nice writeup on the origins of the feast. Since my youngest daughter's name is Anna, yesterday was her name day, so that day is certainly on my spiritual radar as a Catholic. But it is also the feast day of one of my other favorite saints - perhaps yours too - ... St. Christopher.
Now, many Catholics are confused about this guy. Many were told by over-zealous but under-informed teachers or catechists that St. Christopher was somehow "demoted" or "is no longer a saint." Not true. Here is what happened:
According to tradition, Christopher was killed as a martyr for the Christian faith in the year 251 at Lycia, in modern-day Turkey. Little is known, in the way of historical facts, about his life. Pious legends record that he was born to pagan king and a Christian mother and that his birth name was Reprobus. As an adult, he was a very tall and strong man, and though at first a soldier, he converted to Christianity after listening to the preaching of local hermit named Babylas. Reprobus wanted to serve the most powerful of all, and he came to believe that that was Christ the Lord.
After converting to Christianity, Reprobus retreated to the wilderness where he lived in a hut next to a river, spending his days as a hermit in prayer and, when needed, helping people to cross the river. One day, the story goes, he was summoned to help a small child cross the river. He hoisted the young boy onto his shoulder and proceeded to wade into the water but as he did, the child grew heavier and heavier. At one point, Reprobus feared both he and the child would drown, but he finally made it to the other side. The child then revealed himself as Jesus and he explained that heaviness was due to the weight of the sinful world which he bore.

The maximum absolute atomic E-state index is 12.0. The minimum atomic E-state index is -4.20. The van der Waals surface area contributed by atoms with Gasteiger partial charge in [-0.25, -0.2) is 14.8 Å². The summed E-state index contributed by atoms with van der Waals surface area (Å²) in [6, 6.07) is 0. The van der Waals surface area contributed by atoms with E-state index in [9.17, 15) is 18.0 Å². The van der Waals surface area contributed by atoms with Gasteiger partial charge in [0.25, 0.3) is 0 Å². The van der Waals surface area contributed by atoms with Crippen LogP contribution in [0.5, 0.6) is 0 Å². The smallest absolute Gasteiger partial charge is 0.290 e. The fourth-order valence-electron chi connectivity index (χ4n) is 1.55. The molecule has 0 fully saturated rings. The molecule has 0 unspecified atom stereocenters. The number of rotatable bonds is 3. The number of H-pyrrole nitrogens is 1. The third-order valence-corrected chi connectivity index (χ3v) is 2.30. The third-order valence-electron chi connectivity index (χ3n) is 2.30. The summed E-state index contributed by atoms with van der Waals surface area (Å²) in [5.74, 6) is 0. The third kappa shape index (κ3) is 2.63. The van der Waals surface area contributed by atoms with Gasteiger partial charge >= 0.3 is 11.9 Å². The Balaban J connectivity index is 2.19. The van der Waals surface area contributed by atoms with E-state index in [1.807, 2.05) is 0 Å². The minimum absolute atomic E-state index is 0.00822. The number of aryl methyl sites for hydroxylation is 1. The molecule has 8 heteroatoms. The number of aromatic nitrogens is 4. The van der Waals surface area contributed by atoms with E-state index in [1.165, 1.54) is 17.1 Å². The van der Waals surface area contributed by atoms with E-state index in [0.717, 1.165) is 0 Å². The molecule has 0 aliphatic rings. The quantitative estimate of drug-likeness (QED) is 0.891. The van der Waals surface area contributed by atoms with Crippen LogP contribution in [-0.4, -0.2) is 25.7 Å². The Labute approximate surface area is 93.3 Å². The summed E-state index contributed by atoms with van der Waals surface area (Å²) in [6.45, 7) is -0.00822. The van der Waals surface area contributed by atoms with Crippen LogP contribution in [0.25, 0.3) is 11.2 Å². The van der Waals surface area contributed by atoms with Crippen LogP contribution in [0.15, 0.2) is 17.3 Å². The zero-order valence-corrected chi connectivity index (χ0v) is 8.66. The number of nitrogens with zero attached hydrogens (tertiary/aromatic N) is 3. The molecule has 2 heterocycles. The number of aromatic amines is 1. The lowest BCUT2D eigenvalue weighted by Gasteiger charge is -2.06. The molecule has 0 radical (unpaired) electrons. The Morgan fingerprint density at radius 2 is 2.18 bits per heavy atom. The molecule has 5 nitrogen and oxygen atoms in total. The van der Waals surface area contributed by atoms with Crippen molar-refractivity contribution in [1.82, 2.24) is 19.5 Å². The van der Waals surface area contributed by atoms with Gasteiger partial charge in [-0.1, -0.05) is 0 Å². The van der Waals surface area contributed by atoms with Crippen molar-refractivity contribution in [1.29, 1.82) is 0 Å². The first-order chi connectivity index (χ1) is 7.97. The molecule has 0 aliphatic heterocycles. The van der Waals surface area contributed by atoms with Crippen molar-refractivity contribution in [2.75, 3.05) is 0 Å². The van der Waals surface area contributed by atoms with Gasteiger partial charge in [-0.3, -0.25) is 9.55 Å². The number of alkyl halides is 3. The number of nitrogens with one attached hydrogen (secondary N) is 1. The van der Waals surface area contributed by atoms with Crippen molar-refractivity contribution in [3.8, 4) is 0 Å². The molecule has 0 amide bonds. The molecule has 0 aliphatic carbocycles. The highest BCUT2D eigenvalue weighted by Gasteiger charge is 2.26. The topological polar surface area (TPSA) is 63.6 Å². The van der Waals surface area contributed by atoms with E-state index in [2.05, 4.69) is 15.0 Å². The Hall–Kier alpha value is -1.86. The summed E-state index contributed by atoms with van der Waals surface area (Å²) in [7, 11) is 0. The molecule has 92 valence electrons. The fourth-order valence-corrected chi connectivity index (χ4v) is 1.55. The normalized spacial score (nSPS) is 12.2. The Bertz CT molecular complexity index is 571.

Eventually, Reprobus became known as Christopher (which means "Christ-bearer") and he was martyred for his Christian faith. He is best known today as the patron saint of travelers. His image was often found in medieval churches. In fact, according to one study, images of St. Christopher were particularly popular in pre-Reformation English churches. In fact, only the Virgin Mary had more recorded images than Christopher.
Now, where did the confusion about St. Christopher's "status" among modern Catholics come from? Well, in 1969, the calendar of the Roman Church was revised by Pope Paul VI. In the revision, an effort was made to remove the feast days of saints whose biographies were traditional rather than provably historic. In other words, saints about whom the Church had very little or no historical evidence, were removed from the universal Church calendar. However, they were not "de-canonized" or proclaimed to no longer be considered saints.
St. Christopher is still very much a saint and is still a very popular one. So, go ahead and keep that St. Christopher medal in your car or kiss the holy card in your Bible. St. Christopher intercedes for us at the heavenly throne and he encourages us all to be "bearers of Christ." St. Christopher, pray for us!